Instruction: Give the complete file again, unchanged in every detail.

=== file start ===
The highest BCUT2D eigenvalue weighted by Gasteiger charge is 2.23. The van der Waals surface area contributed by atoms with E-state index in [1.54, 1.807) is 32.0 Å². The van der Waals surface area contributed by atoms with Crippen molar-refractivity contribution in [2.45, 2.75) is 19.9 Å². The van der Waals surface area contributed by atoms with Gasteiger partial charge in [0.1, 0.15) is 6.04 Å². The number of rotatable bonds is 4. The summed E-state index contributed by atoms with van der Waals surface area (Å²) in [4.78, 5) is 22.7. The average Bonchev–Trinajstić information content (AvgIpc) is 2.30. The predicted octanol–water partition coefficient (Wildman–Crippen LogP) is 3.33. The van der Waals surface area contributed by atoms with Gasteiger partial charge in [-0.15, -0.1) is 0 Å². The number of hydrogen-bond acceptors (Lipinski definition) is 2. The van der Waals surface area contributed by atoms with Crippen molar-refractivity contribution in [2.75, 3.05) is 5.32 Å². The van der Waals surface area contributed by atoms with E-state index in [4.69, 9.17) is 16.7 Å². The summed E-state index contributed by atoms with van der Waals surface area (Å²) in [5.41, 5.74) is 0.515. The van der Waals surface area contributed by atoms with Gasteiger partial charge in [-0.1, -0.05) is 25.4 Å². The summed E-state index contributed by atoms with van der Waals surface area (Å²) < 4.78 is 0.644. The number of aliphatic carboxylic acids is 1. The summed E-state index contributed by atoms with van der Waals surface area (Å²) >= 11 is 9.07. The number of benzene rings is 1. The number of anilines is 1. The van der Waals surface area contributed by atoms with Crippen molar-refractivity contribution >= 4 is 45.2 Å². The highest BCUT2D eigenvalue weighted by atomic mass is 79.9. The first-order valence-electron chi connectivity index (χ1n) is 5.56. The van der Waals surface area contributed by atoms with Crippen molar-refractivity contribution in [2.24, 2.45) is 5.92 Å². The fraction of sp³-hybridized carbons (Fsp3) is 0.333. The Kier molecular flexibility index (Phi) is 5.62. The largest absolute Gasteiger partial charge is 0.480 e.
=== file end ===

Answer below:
The highest BCUT2D eigenvalue weighted by Gasteiger charge is 2.23. The van der Waals surface area contributed by atoms with E-state index in [1.54, 1.807) is 32.0 Å². The van der Waals surface area contributed by atoms with Crippen molar-refractivity contribution in [2.45, 2.75) is 19.9 Å². The van der Waals surface area contributed by atoms with Gasteiger partial charge in [0.1, 0.15) is 6.04 Å². The number of rotatable bonds is 4. The summed E-state index contributed by atoms with van der Waals surface area (Å²) in [4.78, 5) is 22.7. The average Bonchev–Trinajstić information content (AvgIpc) is 2.30. The predicted octanol–water partition coefficient (Wildman–Crippen LogP) is 3.33. The van der Waals surface area contributed by atoms with Gasteiger partial charge in [-0.15, -0.1) is 0 Å². The number of hydrogen-bond acceptors (Lipinski definition) is 2. The van der Waals surface area contributed by atoms with Crippen molar-refractivity contribution in [2.75, 3.05) is 5.32 Å². The van der Waals surface area contributed by atoms with E-state index in [4.69, 9.17) is 16.7 Å². The summed E-state index contributed by atoms with van der Waals surface area (Å²) in [5.41, 5.74) is 0.515. The van der Waals surface area contributed by atoms with Gasteiger partial charge in [-0.1, -0.05) is 25.4 Å². The summed E-state index contributed by atoms with van der Waals surface area (Å²) < 4.78 is 0.644. The number of aliphatic carboxylic acids is 1. The summed E-state index contributed by atoms with van der Waals surface area (Å²) >= 11 is 9.07. The number of benzene rings is 1. The number of anilines is 1. The van der Waals surface area contributed by atoms with Crippen molar-refractivity contribution >= 4 is 45.2 Å². The highest BCUT2D eigenvalue weighted by atomic mass is 79.9. The first-order valence-electron chi connectivity index (χ1n) is 5.56. The van der Waals surface area contributed by atoms with Crippen molar-refractivity contribution in [2.24, 2.45) is 5.92 Å². The fraction of sp³-hybridized carbons (Fsp3) is 0.333. The Kier molecular flexibility index (Phi) is 5.62. The largest absolute Gasteiger partial charge is 0.480 e.